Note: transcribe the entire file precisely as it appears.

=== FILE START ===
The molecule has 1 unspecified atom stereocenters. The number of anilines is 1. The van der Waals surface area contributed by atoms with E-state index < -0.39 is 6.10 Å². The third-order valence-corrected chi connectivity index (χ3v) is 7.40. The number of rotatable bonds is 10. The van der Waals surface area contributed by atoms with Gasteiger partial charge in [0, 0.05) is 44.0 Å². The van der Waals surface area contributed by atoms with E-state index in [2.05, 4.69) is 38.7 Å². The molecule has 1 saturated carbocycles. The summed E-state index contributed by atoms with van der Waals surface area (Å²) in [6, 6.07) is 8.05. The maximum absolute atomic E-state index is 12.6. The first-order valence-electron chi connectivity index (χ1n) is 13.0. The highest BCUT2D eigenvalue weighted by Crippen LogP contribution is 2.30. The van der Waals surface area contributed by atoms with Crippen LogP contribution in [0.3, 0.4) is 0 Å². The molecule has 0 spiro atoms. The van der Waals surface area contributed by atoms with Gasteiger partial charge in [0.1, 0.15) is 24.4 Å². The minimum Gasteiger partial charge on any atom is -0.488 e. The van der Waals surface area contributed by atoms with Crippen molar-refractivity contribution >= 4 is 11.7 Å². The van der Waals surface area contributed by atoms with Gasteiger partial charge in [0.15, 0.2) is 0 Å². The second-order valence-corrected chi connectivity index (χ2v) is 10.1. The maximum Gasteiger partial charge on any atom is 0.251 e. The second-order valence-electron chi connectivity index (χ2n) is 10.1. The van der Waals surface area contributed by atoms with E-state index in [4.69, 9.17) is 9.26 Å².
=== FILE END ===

The molecule has 1 unspecified atom stereocenters. The number of anilines is 1. The van der Waals surface area contributed by atoms with E-state index < -0.39 is 6.10 Å². The third-order valence-corrected chi connectivity index (χ3v) is 7.40. The number of rotatable bonds is 10. The van der Waals surface area contributed by atoms with Gasteiger partial charge in [0, 0.05) is 44.0 Å². The van der Waals surface area contributed by atoms with E-state index in [2.05, 4.69) is 38.7 Å². The molecule has 1 saturated carbocycles. The summed E-state index contributed by atoms with van der Waals surface area (Å²) in [6, 6.07) is 8.05. The maximum absolute atomic E-state index is 12.6. The first-order valence-electron chi connectivity index (χ1n) is 13.0. The highest BCUT2D eigenvalue weighted by Crippen LogP contribution is 2.30. The van der Waals surface area contributed by atoms with Crippen LogP contribution in [0.3, 0.4) is 0 Å². The molecule has 0 spiro atoms. The van der Waals surface area contributed by atoms with Gasteiger partial charge in [0.1, 0.15) is 24.4 Å². The minimum Gasteiger partial charge on any atom is -0.488 e. The van der Waals surface area contributed by atoms with Crippen molar-refractivity contribution >= 4 is 11.7 Å². The van der Waals surface area contributed by atoms with Gasteiger partial charge in [0.15, 0.2) is 0 Å². The second-order valence-corrected chi connectivity index (χ2v) is 10.1. The maximum Gasteiger partial charge on any atom is 0.251 e. The second-order valence-electron chi connectivity index (χ2n) is 10.1. The van der Waals surface area contributed by atoms with E-state index in [4.69, 9.17) is 9.26 Å².